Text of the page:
Highlights as of Q4 2012:
- Nevada had the highest percentage of mortgaged properties in negative equity at 52.4 percent, followed by Florida (40.2 percent), Arizona (34.9 percent), Georgia (33.8 percent) and Michigan (31.9 percent). These top five states combined account for 32.7 percent of negative equity in the U.S.
- Of the largest 25 metropolitan areas, Tampa-St. Petersburg-Clearwater, Fla. had the highest percentage of mortgaged properties in negative equity at 44.1 percent, followed by Miami-Miami Beach-Kendall, Fla. (40.7 percent), Atlanta-Sandy Springs-Marietta, Ga. (38.1 percent), Phoenix-Mesa-Glendale, Ariz. (36.6 percent), and Riverside-San Bernardino-Ontario, Calif. (35.7 percent).
- Of the total $628 billion in negative equity, first liens without home equity loans accounted for $313 billion aggregate negative equity, while first liens with home equity loans accounted for $315 billion.
- 6.5 million upside-down borrowers hold first liens without home equity loans. The average mortgage balance for this group of borrowers is $213,000. The average underwater amount is $45,000.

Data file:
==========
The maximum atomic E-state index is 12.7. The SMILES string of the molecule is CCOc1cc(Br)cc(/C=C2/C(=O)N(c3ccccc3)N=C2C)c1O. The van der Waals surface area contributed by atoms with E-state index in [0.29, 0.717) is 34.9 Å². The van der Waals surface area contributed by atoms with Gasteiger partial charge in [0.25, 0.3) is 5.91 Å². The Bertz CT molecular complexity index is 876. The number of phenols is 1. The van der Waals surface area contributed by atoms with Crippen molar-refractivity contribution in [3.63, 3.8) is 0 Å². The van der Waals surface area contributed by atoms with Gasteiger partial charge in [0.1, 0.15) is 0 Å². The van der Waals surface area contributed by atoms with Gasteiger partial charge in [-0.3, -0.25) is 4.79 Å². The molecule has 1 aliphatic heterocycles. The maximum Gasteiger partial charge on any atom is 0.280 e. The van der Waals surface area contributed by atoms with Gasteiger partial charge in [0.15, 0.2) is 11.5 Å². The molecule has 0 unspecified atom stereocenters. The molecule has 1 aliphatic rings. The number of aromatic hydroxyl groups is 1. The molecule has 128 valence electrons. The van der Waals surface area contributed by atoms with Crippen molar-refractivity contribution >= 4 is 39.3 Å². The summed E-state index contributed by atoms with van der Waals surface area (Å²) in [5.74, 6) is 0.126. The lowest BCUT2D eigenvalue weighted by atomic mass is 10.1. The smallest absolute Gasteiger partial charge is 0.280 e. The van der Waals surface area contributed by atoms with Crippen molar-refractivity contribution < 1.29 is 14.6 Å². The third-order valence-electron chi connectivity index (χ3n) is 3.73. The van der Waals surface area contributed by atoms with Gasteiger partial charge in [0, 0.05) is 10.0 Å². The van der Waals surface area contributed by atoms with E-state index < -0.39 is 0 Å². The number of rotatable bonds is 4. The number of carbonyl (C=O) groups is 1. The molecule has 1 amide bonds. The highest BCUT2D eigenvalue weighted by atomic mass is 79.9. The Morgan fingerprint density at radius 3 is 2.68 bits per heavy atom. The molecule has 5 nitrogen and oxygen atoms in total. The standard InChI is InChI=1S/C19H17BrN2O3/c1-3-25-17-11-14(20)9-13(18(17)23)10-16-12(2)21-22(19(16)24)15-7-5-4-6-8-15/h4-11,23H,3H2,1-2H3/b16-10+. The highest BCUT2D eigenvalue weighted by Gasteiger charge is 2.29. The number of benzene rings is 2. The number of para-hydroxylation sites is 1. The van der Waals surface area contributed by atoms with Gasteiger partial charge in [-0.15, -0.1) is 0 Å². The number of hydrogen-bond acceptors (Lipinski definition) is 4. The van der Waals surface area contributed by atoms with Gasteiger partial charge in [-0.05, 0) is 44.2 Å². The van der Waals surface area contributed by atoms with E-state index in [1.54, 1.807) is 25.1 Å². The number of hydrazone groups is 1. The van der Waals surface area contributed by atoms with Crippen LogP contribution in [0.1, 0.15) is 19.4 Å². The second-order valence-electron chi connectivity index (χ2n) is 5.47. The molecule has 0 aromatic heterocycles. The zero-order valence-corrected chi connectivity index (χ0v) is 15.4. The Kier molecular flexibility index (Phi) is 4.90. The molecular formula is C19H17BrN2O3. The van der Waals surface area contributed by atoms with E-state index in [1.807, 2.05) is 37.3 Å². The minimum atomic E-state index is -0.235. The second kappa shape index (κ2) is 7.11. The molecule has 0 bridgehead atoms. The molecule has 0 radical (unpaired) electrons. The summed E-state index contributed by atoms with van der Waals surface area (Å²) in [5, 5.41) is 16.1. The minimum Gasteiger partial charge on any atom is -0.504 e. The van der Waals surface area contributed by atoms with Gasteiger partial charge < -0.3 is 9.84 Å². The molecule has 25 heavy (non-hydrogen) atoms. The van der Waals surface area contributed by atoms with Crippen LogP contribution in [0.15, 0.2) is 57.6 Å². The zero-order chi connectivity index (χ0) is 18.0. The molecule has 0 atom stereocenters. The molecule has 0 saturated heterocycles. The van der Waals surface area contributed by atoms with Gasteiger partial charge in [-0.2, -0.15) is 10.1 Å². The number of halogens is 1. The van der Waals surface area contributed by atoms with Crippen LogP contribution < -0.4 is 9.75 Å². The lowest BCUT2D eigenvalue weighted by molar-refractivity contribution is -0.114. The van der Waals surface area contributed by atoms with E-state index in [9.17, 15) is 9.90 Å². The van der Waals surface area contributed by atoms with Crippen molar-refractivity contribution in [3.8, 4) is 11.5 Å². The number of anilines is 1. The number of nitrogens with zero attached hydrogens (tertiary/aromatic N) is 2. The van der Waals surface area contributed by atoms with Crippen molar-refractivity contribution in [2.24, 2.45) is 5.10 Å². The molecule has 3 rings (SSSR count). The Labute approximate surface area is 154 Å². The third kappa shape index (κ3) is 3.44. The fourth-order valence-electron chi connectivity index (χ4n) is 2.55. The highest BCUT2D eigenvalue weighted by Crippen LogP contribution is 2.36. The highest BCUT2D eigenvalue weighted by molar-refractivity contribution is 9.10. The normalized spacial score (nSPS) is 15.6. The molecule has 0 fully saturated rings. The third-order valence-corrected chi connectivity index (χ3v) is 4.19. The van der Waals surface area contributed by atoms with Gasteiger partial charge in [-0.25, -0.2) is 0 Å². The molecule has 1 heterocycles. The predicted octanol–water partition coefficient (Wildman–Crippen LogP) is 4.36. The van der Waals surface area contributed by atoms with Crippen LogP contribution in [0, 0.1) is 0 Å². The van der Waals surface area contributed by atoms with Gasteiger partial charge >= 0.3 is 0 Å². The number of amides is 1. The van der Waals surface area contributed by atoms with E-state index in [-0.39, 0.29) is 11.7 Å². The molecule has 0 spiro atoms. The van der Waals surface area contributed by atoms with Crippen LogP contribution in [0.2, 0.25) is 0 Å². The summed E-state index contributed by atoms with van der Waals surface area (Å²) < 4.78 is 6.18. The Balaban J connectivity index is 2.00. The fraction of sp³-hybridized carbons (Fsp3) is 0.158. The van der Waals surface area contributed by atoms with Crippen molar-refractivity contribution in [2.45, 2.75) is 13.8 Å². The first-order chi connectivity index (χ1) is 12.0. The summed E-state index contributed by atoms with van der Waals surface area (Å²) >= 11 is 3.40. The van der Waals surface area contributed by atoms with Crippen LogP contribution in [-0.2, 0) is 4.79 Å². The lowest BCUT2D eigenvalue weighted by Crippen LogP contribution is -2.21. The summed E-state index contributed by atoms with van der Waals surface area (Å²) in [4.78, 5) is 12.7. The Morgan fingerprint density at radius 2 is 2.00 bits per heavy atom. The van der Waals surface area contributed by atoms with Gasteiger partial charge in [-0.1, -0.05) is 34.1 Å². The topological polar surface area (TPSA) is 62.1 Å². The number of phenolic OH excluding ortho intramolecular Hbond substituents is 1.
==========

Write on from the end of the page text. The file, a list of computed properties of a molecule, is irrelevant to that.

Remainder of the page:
- 3.9 million upside-down borrowers hold both first and second liens. The average mortgage balance for this group of borrowers is $296,000.The average underwater amount is $80,000.
- The bulk of home equity for mortgaged properties is concentrated at the high end of the housing market. For example, 86 percent of homes valued at greater than $200,000 have equity compared with 72 percent of homes valued at less than $200,000.
*Third Quarter 2012 data was revised. Revisions with public records data are standard, and to ensure accuracy, CoreLogic incorporates the newly released public data to provide updated results.
The full Equity Report with additional charts is available here.
Figure 1: National Home Equity Distribution by LTV Segment
Figure 2: Home Equity Share by State and Equity Cohorts
Figure 3: Near and Negative Equity Share by State
Map 1: Under-Equity and Negative Equity Share Combined by County
State Table: CoreLogic Q4 2012 Negative Equity by State*
*This data only includes properties with a mortgage. Non-mortgaged properties are by definition not included.